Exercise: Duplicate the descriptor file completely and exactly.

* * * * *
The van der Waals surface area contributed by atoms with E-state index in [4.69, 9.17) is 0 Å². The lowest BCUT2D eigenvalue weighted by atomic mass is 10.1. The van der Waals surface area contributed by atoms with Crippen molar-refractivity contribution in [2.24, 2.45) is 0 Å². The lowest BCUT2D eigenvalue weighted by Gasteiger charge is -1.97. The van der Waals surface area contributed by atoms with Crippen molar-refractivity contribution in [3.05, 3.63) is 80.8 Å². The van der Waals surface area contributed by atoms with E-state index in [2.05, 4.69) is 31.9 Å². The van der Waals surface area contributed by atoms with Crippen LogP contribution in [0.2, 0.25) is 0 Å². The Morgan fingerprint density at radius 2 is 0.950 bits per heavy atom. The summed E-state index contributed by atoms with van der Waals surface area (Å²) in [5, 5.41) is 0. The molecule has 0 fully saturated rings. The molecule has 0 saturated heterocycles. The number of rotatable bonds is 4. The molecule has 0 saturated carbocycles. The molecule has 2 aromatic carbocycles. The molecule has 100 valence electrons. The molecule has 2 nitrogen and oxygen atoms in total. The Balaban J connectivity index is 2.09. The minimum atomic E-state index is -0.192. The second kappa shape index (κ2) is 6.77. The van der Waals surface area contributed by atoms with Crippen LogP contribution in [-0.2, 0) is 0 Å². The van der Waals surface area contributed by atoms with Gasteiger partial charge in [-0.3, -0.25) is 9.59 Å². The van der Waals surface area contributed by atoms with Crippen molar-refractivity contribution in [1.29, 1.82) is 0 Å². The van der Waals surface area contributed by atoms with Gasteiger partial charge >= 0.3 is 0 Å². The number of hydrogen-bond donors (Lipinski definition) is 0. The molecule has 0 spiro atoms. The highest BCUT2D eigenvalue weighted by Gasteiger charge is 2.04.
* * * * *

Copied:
The van der Waals surface area contributed by atoms with E-state index in [4.69, 9.17) is 0 Å². The lowest BCUT2D eigenvalue weighted by atomic mass is 10.1. The van der Waals surface area contributed by atoms with Crippen molar-refractivity contribution in [2.24, 2.45) is 0 Å². The lowest BCUT2D eigenvalue weighted by Gasteiger charge is -1.97. The van der Waals surface area contributed by atoms with Crippen molar-refractivity contribution in [3.05, 3.63) is 80.8 Å². The van der Waals surface area contributed by atoms with E-state index in [2.05, 4.69) is 31.9 Å². The van der Waals surface area contributed by atoms with Crippen LogP contribution in [0.2, 0.25) is 0 Å². The Morgan fingerprint density at radius 2 is 0.950 bits per heavy atom. The summed E-state index contributed by atoms with van der Waals surface area (Å²) in [5, 5.41) is 0. The molecule has 0 fully saturated rings. The molecule has 0 saturated heterocycles. The number of rotatable bonds is 4. The molecule has 0 saturated carbocycles. The molecule has 2 aromatic carbocycles. The molecule has 100 valence electrons. The molecule has 2 nitrogen and oxygen atoms in total. The Balaban J connectivity index is 2.09. The minimum atomic E-state index is -0.192. The second kappa shape index (κ2) is 6.77. The van der Waals surface area contributed by atoms with Crippen LogP contribution in [-0.2, 0) is 0 Å². The van der Waals surface area contributed by atoms with Gasteiger partial charge in [-0.3, -0.25) is 9.59 Å². The van der Waals surface area contributed by atoms with Crippen molar-refractivity contribution in [1.29, 1.82) is 0 Å². The van der Waals surface area contributed by atoms with Gasteiger partial charge >= 0.3 is 0 Å². The number of hydrogen-bond donors (Lipinski definition) is 0. The molecule has 0 spiro atoms. The highest BCUT2D eigenvalue weighted by Gasteiger charge is 2.04.